A:  The purpose of copyright was originally in place to increase creativity but to protect the creator. The Internet makes breaking copyright law unintentionally easy. While many people realize they are breaking the law, many who are comment on a story while citing portions of it are in fact breaking the law.   Wikipedia has been found to be as accurate if not more accurate than Britannica, so many rely on that information daily.  However if someone posts an entry in Wikipedia that infringes on someone else’s copyright, Wikipedia could be shut down immediately for that post.  This would be true for other sites that students and scholars depend on for information.
 
Q: Are there any alternatives to prevent online piracy without such severe limitations?

A:  There has been another bill introduced in Congress OPEN (Online Protection and Enforcement of Digital Trade Act) that seems to have more promise and would place the responsibility for enforcement in the International Trade Commission instead of the Justice Department.
This is a great way to sum this up – in our country we believe a person is innocent until proven guilty.  Both SOPA and PIPA do the opposite – they assume the entire website is guilty and the website could be removed immediately without due process.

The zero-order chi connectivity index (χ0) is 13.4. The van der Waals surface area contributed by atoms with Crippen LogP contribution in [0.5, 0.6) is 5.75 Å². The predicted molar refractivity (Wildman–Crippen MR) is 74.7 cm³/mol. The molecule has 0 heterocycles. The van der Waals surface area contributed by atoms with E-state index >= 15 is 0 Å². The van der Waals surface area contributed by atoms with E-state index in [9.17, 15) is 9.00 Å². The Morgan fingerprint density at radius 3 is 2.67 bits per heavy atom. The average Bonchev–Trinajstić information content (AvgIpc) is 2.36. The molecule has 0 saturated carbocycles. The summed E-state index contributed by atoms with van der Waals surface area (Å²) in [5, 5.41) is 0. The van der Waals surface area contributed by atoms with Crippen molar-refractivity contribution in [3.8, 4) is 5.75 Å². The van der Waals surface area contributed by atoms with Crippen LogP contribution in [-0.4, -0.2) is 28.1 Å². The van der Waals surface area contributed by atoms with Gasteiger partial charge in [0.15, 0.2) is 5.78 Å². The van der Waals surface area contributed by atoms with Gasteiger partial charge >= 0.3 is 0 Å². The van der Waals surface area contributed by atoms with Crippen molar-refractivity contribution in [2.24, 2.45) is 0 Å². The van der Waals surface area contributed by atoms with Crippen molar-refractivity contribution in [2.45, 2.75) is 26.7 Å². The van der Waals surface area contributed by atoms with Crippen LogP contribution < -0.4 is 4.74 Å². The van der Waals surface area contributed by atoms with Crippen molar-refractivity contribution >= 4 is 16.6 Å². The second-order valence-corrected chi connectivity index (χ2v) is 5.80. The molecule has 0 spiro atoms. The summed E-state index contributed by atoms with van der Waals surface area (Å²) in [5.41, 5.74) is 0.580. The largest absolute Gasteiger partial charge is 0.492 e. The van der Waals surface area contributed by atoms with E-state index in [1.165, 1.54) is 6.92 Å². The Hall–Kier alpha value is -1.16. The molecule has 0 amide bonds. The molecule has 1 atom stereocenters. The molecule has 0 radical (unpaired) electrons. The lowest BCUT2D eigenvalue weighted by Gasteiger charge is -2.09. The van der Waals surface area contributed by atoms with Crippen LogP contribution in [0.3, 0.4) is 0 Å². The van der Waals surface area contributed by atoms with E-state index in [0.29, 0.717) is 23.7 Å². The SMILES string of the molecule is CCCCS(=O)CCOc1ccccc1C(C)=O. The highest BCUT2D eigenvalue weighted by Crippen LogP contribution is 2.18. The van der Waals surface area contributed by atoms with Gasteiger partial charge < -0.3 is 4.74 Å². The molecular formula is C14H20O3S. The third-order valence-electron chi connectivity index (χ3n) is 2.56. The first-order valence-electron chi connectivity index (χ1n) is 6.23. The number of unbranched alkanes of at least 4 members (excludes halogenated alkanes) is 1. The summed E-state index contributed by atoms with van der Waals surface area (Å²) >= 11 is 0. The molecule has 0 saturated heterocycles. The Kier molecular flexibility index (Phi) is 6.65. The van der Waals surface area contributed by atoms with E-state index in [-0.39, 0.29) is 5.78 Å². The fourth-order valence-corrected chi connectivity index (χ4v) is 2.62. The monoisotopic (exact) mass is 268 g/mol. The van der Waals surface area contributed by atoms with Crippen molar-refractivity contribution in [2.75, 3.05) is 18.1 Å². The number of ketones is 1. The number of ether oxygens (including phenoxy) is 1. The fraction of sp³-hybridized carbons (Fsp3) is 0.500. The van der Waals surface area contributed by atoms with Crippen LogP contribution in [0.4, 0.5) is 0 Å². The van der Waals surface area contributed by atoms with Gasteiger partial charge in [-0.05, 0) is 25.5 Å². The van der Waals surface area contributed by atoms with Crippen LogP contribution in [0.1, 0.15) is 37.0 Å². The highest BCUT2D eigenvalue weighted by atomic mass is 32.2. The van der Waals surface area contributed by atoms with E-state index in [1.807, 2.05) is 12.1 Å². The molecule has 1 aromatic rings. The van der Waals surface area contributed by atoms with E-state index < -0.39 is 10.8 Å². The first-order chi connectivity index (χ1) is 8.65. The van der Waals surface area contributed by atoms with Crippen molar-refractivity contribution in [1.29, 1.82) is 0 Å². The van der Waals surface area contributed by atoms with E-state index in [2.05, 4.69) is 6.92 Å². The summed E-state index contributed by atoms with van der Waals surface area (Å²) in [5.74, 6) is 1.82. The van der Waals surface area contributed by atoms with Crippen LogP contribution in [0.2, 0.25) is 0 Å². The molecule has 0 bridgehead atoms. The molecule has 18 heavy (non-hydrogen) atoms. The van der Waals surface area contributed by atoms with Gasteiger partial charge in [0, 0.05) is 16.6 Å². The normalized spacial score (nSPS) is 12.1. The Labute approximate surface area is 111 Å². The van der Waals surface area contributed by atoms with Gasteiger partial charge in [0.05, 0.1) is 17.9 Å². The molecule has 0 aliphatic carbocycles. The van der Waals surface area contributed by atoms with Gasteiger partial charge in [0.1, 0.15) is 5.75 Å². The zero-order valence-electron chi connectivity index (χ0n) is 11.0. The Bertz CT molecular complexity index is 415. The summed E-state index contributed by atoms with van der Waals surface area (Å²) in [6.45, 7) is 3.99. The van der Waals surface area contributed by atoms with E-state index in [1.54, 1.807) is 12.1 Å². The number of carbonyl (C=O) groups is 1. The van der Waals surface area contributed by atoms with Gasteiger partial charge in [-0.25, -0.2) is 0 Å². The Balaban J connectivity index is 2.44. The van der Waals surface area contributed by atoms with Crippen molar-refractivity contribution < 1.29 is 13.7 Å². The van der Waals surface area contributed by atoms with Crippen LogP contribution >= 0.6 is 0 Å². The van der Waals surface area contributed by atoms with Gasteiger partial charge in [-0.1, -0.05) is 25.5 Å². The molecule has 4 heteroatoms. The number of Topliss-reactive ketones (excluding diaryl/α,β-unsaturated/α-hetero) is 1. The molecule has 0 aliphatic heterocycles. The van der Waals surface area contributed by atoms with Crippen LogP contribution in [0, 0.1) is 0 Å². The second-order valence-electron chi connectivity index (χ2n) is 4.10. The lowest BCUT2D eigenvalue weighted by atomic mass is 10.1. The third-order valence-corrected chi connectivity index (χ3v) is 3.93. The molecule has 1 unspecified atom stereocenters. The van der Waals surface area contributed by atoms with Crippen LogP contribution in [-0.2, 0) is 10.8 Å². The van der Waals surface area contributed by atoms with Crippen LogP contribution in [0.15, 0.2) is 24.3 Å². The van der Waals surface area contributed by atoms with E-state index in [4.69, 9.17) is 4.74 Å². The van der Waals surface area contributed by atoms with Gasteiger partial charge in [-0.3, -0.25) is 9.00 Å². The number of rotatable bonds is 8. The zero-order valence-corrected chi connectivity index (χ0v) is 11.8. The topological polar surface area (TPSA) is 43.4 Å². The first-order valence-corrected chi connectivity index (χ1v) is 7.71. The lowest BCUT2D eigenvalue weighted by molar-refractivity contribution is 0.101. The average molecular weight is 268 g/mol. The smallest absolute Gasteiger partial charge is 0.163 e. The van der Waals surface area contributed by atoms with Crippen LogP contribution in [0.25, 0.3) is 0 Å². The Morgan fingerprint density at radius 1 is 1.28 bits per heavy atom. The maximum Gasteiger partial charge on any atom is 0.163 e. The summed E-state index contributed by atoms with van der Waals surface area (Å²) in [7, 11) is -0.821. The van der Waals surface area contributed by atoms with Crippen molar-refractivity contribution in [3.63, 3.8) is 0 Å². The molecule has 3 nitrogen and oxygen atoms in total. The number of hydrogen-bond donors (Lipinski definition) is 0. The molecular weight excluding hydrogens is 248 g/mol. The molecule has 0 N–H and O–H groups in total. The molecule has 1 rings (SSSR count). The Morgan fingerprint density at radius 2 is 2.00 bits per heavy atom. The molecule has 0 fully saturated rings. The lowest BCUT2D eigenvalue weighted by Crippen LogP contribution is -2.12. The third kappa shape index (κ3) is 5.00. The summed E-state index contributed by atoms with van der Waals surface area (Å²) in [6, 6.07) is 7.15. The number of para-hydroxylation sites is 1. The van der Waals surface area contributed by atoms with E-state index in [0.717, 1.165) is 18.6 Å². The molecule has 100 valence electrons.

Diabetes and cooking with Paula DeenPawlak

Celebrity Southern chef Paula Deen, famous for her high-fat, high-sugar recipes, announced Tuesday on the Today Show that she was diagnosed three years ago with type-2 diabetes, for which obesity and high caloric diets are a major risk factor. ECU professor of nutrition and dietetics Roman Pawlak is an expert on weight management and community-based approaches to reverse diabetes. He can speak on the impact of a healthy lifestyle on diabetes. Contact Pawlak. View the Today Show announcement.

The Year of the Dragon - 2012christine